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The Democratic candidates for Iowa governor are acknowledged during the Iowa Democratic Party’s annual fall fundraiser Nov. 27 at the Iowa Events Center in Des Moines. The gubernatorial candidates are, from left, Nate Boulton, Cathy Glasson, Fred Hubbell, Andy McGuire, Jon Neiderbach, John Norris, and, farthest right, Ross Wilburn. Second from right is Congressional candidate Thomas Heckroth.

The donors and activists spoke loudly and clearly: Iowa Democrats are riled up.

The Iowa Democratic Party’s annual fall fundraiser drew roughly 3,000 to Des Moines on Nov. 27. State party Chairman Troy Price said in terms of attendance and fundraising over the past decade, only the presidential caucus-year events in 2007 and 2015 were more successful.

Perhaps just as significant as the money raised was the enthusiasm on display inside the Iowa Events Center.

The crowd was raucous and vocal throughout the night. When all of the party’s 2018 candidates — for governor, Congress and other state offices — were introduced at once, the ovation was full-throated and extended.

While the 2018 elections — and Iowa Democrats’ first chance to get up off the mat after consecutive electoral poundings — are still nearly a year away, this event showed at this point they are motivated.

“It was a great event. It was a great display of the energy and enthusiasm that Democrats have out there,” Price said a couple of days after the event. “I think, on the whole, people walked out of that room feeling that the Democratic Party is coming back, the Democratic Party is strong and the Democratic Party is well on its way toward victory next year.”

One lathered-up crowd does not guarantee election night success 12 months later, but at the very least the event was reassuring to Democrats who have been hoping to bottle the energy that first spiked this past spring in the form of massive crowds at protests, marches and town halls and forums.

“People were depressed after the election, they were angry after the first part of this year, and now they’re fired up and they’re activated going into the fall of this year and going into 2018,” Price said. “I think you’re going to continue to see that energy grow.”

A desire to stem the electoral tide in Iowa and Washington — Republicans have been the big winners in three of the past four elections, both in Iowa and nationally — and an opportunity to crack the GOP’s stranglehold on the state Capitol in 2018 are fueling Iowa Democrats these days, and what kept the decibel meter busy at last week’s event.

Each of the seven Democratic gubernatorial candidates spoke, in what probably will be their final opportunity to address so many Democrats in one place until a potential primary debate series sometime next year. A few of the campaigns used the opportunity, as others have at past Democratic fundraisers, to show the strength of their organization thus far.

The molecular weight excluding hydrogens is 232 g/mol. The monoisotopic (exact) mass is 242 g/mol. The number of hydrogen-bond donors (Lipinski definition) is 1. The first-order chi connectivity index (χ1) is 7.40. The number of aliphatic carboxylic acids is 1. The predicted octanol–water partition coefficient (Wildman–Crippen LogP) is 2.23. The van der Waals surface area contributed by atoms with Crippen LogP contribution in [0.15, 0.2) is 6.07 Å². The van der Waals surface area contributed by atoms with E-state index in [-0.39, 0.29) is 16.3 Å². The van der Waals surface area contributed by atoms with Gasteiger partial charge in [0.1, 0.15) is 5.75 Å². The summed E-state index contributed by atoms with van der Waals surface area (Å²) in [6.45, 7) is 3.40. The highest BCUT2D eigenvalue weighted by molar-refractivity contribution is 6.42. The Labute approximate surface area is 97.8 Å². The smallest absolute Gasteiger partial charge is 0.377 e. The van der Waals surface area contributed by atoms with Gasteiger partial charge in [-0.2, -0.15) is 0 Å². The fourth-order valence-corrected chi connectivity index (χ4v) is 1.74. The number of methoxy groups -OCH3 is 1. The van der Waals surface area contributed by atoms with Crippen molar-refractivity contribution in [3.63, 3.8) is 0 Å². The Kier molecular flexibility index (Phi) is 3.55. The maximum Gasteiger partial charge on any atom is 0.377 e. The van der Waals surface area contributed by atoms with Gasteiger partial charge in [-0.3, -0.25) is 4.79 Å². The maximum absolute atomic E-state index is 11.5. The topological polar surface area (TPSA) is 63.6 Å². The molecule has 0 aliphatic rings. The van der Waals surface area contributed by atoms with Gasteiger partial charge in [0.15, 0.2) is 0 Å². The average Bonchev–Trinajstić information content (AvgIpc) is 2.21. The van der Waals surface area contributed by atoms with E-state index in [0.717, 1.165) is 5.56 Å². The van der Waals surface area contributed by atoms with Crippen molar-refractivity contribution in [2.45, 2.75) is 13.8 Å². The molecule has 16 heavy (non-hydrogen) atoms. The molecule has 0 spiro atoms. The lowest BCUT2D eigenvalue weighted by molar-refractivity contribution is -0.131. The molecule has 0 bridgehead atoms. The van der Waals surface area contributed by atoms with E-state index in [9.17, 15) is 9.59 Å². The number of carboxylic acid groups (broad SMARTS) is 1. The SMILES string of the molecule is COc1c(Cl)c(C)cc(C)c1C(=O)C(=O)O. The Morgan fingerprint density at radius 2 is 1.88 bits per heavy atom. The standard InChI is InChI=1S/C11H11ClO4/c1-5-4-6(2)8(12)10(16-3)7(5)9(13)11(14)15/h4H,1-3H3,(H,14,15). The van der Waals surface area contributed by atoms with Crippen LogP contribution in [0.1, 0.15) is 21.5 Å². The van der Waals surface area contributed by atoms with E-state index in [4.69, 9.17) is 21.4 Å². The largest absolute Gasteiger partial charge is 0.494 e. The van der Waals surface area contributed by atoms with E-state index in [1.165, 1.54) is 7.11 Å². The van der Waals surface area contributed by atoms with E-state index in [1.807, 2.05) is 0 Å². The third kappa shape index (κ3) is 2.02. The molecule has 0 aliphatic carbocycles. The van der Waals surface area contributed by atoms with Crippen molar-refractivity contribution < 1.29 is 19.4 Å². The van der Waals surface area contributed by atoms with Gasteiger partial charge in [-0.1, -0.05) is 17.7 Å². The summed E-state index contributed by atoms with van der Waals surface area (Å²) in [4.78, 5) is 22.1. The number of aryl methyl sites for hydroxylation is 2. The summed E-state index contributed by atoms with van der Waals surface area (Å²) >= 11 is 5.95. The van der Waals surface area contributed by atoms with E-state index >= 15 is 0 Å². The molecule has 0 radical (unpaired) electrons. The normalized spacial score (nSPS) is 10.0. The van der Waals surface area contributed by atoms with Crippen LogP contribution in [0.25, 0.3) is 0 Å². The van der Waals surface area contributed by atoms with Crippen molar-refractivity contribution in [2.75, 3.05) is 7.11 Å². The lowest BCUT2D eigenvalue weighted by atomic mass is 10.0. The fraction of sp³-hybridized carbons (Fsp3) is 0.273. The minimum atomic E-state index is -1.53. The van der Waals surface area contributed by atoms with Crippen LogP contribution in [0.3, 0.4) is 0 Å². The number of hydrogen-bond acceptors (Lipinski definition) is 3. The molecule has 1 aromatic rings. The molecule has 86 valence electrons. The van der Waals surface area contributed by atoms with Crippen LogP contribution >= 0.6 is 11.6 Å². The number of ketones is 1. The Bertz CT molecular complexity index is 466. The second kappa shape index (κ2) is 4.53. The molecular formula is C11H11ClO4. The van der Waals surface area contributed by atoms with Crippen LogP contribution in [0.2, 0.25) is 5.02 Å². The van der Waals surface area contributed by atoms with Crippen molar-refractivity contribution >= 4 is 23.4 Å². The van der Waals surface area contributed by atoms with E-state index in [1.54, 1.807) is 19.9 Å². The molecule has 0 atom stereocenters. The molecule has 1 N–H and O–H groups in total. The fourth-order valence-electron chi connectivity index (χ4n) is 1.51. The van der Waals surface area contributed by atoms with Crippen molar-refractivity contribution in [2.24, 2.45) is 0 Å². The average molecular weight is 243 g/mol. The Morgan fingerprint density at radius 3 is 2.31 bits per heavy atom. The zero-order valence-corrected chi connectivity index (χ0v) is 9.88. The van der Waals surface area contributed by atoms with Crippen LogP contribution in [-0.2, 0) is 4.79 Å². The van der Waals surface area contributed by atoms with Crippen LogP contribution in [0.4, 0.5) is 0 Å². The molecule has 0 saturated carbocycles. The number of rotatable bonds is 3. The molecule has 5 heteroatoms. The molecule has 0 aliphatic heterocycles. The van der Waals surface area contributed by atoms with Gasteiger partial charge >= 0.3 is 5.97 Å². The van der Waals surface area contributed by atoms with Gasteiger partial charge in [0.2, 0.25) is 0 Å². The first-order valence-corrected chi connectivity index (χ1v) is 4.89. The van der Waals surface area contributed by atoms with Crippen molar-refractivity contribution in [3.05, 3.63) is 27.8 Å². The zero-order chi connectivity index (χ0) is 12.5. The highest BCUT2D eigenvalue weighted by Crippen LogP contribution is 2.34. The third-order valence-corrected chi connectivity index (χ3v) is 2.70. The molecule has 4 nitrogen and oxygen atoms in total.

The campaigns for Nate Boulton and Fred Hubbell dominated the scene. Although their campaigns weren’t the only to make some noise, they were definitely the loudest, and they bought far and away the most tables for the event.

Team Boulton displayed “Run with Nate” in lights, banged plastic thunder sticks and chanted during moments in Boulton’s speech.

Hubbell’s supporters came decked out in green T-shirts and lights, and also had a lighted display of Hubbell’s name.

Andy McGuire’s supporters also had lighted “Andy” signs, and Cathy Glasson’s supporters did choreographed chants during her remarks as well.

Some of the remarks contained the first few hints of elbows being thrown in the primary campaign. Boulton said he was the first to stand up to former Gov. Terry Branstad’s agenda during the 2017 legislative session, and his union supporters held up spoons during Hubbell’s speech, an apparent reference to Hubbell’s upbringing in a wealthy Des Moines family.

And John Norris said during his remarks the primary will not be won by purchasing tables at fundraisers, a fairly clear reference to the Boulton and Hubbell campaigns.

There is a lot at stake for Iowa Democrats in 2018, and there is a lot of energy in the party right now. There was a lot of energy in the room last week.

In many ways, the Iowa Democratic Party was the biggest winner.

For the party, the next challenge awaits: turning that energy into electoral success.

“The energy that’s out there right now is just so raw and it’s so real,” Price said. “There’s just so much energy out there. It’s making sure we channel it into the most effective way possible.”

Erin Murphy covers Iowa politics and government for Lee Enterprises. His email address is


State house reporter for The Courier/Lee Enterprises.

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